Livni backs Netanyahu in opposing ‘bad deal’ with Iran

Livni backs Netanyahu in opposing ‘bad deal’ with Iran

Justice minister says interim agreement runs risk of becoming permanent and wouldn't deter Tehran from pursuing nukes

Adiv Sterman is a breaking news editor at The Times of Israel.

Minister of Justice and Hatnua party leader Tzipi Livni, April 29, 2013 (photo credit: Yonatan Sindel/Flash90)
Minister of Justice and Hatnua party leader Tzipi Livni, April 29, 2013 (photo credit: Yonatan Sindel/Flash90)

Prime Minister Benjamin Netanyahu was right to oppose a nuclear agreement with Iran proposed, and rejected, over the weekend, Justice Minister Tzipi Livni said on Sunday, adding that such an accord would work in favor of radical forces in Tehran that allegedly aim to acquire nuclear weapons.

“The prime minister is not mistaken: The deal is a bad one,” Livni said during an interview with Channel 2 News. “It will turn an interim arrangement into a permanent settlement.”

The justice minister went on to assert that easing sanctions on Iran at the present juncture would only serve to boost the Islamic Republic’s nuclear ambitions, and added that, rather than conceding to Iran, the West should pressure it in order to achieve a more secure agreement in the future.

“It was very hard to put all these sanctions into place,” Livni said. “Now, when we have finally reached a stage where Iran feels the pressure and is seated at the negotiating table, we should use that advantage in order to reach a good deal.”

Despite reported progress, the latest round of discussions over the weekend in Geneva, conducted between Iran and the P5+1 powers over Iran’s nuclear program and weapons capabilities, ended without a deal after a proposed agreement was questioned by France. Negotiations are due to take place again on November 20.

Israel has strongly opposed any arrangement that would leave Iran with the capability to quickly construct a nuclear weapon. Netanyahu in particular had been bitterly critical of the emerging deal, and on Friday publicly urged US Secretary of State John Kerry not to sign it. Unnamed ministers claimed that the meeting between the two had a “significant” effect on Kerry and strengthened his resolve to complete a deal with Iran.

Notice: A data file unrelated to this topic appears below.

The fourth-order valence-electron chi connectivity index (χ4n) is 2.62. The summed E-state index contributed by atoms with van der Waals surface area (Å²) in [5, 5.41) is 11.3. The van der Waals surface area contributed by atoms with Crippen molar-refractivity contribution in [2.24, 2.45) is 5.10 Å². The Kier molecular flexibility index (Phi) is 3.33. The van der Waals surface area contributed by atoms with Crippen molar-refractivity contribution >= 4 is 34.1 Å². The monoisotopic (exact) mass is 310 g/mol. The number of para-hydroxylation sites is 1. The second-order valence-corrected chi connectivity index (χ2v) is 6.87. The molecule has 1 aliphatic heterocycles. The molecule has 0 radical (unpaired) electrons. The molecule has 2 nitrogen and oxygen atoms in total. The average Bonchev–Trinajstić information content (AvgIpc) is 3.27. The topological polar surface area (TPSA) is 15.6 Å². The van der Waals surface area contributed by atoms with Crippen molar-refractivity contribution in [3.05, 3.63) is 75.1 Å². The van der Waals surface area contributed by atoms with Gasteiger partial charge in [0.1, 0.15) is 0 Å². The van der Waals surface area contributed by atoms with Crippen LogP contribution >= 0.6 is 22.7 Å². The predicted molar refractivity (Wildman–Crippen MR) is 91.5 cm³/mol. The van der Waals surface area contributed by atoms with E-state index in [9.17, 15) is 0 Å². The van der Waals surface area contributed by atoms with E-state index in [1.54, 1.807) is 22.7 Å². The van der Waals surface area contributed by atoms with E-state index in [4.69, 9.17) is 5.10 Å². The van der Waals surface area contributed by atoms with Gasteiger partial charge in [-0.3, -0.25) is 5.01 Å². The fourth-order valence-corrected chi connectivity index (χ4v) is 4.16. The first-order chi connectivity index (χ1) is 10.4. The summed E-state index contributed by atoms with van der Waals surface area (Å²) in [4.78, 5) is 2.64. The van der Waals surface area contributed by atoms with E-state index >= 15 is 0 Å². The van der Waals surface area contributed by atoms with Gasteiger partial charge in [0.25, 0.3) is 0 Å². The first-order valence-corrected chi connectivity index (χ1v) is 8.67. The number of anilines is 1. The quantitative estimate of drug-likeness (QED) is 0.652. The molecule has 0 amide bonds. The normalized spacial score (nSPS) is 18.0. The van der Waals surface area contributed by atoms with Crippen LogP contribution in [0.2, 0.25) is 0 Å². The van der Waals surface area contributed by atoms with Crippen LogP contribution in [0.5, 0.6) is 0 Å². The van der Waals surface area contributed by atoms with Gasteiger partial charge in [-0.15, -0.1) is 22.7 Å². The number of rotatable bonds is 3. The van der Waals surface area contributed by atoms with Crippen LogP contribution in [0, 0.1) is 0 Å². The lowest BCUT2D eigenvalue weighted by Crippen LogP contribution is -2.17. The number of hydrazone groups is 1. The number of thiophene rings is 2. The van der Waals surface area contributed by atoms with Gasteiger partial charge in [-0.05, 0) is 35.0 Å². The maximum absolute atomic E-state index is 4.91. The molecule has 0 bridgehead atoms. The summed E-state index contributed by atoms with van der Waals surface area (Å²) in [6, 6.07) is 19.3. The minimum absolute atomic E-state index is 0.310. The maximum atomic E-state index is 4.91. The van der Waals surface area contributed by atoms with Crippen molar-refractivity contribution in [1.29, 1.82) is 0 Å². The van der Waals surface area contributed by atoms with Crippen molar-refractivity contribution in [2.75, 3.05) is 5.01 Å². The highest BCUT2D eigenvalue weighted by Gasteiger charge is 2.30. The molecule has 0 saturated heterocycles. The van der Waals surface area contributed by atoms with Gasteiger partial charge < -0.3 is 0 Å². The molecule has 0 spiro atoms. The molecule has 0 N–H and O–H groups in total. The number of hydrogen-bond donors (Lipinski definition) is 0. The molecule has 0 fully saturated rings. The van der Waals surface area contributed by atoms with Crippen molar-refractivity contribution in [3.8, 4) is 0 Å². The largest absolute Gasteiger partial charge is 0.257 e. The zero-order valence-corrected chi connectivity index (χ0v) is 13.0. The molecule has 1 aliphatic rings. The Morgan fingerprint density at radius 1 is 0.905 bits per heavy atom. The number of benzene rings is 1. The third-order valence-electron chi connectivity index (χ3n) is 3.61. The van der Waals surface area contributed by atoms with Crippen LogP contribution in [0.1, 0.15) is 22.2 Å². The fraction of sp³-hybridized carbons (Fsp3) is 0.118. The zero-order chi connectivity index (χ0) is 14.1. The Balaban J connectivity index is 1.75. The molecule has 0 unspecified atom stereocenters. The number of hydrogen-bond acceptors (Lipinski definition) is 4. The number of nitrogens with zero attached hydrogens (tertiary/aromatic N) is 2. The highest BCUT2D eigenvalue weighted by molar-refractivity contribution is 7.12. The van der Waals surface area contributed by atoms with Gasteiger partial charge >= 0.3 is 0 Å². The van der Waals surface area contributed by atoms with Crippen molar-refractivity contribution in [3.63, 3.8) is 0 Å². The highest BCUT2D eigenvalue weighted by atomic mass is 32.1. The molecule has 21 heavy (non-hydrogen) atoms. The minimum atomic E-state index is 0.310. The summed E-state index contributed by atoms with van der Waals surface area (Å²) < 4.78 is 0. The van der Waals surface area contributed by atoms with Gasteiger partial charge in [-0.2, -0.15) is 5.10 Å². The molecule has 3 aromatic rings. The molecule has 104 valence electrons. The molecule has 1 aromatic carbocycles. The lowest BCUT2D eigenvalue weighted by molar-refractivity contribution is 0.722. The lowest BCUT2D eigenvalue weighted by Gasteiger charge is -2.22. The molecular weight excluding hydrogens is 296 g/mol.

After the talks in Geneva concluded early Sunday morning, Kerry gave a press conference in which he seemed to hit back at Netanyahu, urging critics not to jump to conclusions about the terms being discussed, or speak out on the basis of rumors.

Livni claimed the disagreements between the US and Israel did not reflect a rift between the two countries. Israel, she said, was determined to circulate its views among US officials.

“Our point is not to widen the gaps, but to explain and convince,” she said.

President Shimon Peres also backed Netanyahu’s position on Sunday, claiming that the proposed deal would not have halted Iran’s advance toward a nuclear weapon.

“The P5+1 did not come to an agreement, and rightly so,” Peres said during a state ceremony marking 40 years since the passing of Israel’s first prime minister, David Ben-Gurion. “A deal which does not prevent Iran from becoming a nuclear power must not be signed.”

The president added that Israel wasn’t against an agreement that would limit Tehran’s nuclear capabilities, though it expected such a deal to be sustainable in the long run.

“We are not opposed to diplomacy to achieve this goal, but there is no point in a deal which would not prevent Iran from becoming nuclear,” Peres said. “I believe that our government’s position, expressed by Prime Minister Benjamin Netanyahu, is the correct one.”

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